Speaking about her desire to become a mother in 2012, Cheryl admitted that she loved the moniker and had already picked it out for if she ever had a son. Speaking two years after her split from first husband Ashley Cole in 2012, Cheryl told GQ magazine: 'I love kids, I’m obsessed with babies. I know that’s what I was put on the earth to do – to be a mother.’
Cheryl added at the time that she already had a name picked out for a baby boy, telling the magazine: 'Of course I’ve thought about baby names a million times. I like Alfie for a little boy.’
Liam also revealed he’d picked out baby names, telling Hits Radio during his One Direction days: 'I like the name Taylor. Taylor’s pretty neutral for a boy or a girl. That’s what I’m going to call my first child if I had children.’ Liam even went on to hint that he might be ready to have multiple children as he quipped that being with his bandmates 24/7 had given him plenty of practice in playing dad, joking: 'It’s like having four of them!’
Cheryl kept fans guessing for months before confirming her pregnancy in the most public way – at a L'Oreal photoshoot, in which she posed in a close-fitting black dress and cradled her bump. Friends said at the time that she had kept the pregnancy a secret because she didn’t want to 'jinx her happiness’ after years of bad luck in relationships.
The singer was married to England footballer Ashley Cole from July 2006 to September 2010. She married Jean-Bernard Fernandez-Versini in July 2014, and the pair divorced in October 2016.
Cheryl became a household name when she joined girl band Girls Aloud, who were put together by talent show, Popstars: The Rivals in 2002.
Liam first laid eyes on Cheryl in 2008 when he auditioned for the X Factor but failed to make it through to the live shows.Two years later at the age of 16, he appeared on the series again and joined forces with fellow solo singers to create One Direction, but it wasn’t until February 2016 that they decided to embark on a romance.
During Liam’s time on the show, Cheryl was married to her now ex-husband Ashley Cole. She went on to remarry with Jean-Bernard Fernandez-Versini in 2014, and announced their separation earlier this year.
Timmy Morrison was delivered by emergency C-section, weighing in at 3 pounds, 9 ounces. Doctors put him under anesthesia within a week and into surgery within a month. Some of the contents of his stomach sometimes made their way to his lungs. Workers in the intensive care unit frequently needed to resuscitate him.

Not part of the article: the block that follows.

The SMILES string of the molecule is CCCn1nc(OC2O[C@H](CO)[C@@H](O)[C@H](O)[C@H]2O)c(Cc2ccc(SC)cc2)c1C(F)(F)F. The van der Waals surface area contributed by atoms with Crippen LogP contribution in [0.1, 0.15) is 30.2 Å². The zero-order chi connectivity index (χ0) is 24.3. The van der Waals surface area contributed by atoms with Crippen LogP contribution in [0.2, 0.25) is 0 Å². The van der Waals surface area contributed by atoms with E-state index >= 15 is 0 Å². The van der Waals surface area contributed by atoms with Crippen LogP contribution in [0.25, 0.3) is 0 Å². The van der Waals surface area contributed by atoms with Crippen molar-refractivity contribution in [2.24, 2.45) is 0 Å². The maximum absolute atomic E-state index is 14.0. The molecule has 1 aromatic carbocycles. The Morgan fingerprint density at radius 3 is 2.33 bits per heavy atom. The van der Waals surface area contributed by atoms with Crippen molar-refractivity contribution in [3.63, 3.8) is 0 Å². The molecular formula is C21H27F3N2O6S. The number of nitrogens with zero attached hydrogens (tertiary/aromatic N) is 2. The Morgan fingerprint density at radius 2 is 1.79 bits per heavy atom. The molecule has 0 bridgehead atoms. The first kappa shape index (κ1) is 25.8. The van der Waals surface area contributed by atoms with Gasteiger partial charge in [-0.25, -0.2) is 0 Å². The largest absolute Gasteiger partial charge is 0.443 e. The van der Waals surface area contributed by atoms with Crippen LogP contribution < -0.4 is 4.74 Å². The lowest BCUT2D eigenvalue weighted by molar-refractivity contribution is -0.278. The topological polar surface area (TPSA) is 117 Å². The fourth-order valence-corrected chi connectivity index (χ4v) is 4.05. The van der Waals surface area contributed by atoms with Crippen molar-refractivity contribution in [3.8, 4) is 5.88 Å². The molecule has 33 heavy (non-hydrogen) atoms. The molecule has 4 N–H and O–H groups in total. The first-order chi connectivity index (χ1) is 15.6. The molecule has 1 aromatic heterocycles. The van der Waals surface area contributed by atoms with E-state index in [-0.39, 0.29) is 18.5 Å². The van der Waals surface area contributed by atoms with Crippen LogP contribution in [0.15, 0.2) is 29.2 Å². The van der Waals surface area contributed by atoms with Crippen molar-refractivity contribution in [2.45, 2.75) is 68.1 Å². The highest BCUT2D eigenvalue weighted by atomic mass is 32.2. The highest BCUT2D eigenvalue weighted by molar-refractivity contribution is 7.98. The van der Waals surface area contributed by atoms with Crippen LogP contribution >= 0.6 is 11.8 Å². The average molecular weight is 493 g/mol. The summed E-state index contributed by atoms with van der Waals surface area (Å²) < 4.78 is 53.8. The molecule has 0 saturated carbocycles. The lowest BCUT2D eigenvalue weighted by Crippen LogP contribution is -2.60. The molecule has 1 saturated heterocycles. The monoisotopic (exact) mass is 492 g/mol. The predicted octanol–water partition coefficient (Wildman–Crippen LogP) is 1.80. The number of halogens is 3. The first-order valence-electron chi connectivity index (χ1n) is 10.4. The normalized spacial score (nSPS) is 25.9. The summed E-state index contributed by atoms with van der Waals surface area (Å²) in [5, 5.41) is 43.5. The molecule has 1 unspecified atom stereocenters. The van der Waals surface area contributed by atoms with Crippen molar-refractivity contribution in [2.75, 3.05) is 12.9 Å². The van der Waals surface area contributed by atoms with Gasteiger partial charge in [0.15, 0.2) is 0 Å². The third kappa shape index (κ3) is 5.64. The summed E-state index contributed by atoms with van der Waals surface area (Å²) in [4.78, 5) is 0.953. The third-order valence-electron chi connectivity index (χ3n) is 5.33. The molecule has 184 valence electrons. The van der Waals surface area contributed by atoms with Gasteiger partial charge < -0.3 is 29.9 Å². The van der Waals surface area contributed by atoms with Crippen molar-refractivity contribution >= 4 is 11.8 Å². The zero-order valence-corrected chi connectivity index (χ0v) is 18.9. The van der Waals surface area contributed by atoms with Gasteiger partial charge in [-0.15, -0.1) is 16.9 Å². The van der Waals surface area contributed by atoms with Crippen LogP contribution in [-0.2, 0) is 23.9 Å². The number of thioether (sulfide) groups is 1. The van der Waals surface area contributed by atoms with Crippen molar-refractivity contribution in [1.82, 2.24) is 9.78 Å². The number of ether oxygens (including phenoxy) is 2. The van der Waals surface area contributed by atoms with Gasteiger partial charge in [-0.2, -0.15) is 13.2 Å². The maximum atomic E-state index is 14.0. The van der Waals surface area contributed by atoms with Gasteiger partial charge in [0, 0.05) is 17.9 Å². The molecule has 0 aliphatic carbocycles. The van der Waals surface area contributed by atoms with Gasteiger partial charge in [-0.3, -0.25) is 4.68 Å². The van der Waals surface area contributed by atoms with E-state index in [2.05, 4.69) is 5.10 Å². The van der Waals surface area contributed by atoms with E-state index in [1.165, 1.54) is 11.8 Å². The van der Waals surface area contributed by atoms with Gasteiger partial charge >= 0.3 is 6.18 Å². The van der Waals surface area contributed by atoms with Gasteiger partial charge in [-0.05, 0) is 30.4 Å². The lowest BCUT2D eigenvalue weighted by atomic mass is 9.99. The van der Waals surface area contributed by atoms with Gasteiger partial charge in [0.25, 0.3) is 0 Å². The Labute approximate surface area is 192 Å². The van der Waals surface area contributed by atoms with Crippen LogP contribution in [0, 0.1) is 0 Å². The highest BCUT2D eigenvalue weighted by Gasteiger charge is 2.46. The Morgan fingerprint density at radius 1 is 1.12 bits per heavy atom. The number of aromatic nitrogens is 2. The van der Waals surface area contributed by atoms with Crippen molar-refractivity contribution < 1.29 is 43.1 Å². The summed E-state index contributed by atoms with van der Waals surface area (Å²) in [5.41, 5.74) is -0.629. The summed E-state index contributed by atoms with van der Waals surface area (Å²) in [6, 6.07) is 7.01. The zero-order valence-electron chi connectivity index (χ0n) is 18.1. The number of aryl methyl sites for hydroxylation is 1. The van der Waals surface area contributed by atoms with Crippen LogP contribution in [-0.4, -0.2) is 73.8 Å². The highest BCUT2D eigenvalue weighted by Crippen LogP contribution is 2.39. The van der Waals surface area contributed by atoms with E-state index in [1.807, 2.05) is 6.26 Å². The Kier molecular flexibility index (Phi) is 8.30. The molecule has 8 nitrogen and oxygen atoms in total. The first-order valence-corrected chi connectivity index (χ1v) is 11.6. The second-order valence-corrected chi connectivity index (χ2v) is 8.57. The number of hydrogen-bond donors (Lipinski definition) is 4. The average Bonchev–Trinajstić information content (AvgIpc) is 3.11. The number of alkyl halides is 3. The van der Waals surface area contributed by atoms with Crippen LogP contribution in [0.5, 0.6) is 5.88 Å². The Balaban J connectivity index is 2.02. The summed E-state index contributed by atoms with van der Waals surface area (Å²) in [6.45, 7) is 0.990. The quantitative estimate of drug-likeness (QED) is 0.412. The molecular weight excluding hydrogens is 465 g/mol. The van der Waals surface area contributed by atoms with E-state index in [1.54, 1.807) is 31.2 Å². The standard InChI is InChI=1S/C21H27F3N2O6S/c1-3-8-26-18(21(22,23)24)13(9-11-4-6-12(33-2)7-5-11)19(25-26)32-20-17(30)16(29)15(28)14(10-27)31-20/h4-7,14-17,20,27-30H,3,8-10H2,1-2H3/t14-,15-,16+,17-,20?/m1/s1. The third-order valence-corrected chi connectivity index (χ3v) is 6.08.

He arrived seven weeks premature — but, in a way, just at the right time.
Six months before Timmy was born, President Barack Obama signed a sweeping health care law that would come to bear his name. Six days before Timmy’s birth, the Obama administration began to phase in a provision that banned insurance companies from limiting how much they would pay for any individual’s medical bills over his or her lifetime. At the time the Affordable Care Act passed, 91 million Americans had employer-sponsored plans that imposed those so-called lifetime limits.
That group included Timmy’s parents, whose plan previously included a $1 million lifetime limit. This Obamacare provision took effect September 23, 2010. Timmy was born September 29. On December 17, he surpassed $1 million worth of bills in the neonatal intensive care unit. He didn’t leave the NICU until he was 6 months old.
If Timmy had been born a week earlier, his medical benefits could have run out while he was still in the NICU. But that didn’t happen. His insurer covered everything. The NICU bills his parents save total just over $2 million (they come out to $2,070,146.94, to be exact).
“He would have lost his insurance at a million dollars,” his mom, Michelle Morrison, estimates, “which would have been about [halfway through] the NICU stay.”
Timmy still has significant and expensive medical needs. His rare genetic disease, called Opitz G/BBB Syndrome, causes abnormalities along the body’s midline. He is now 6 years old and has been under anesthesia 45 times. It happens so much, he and his mom have a routine: They sing the alphabet until he falls asleep.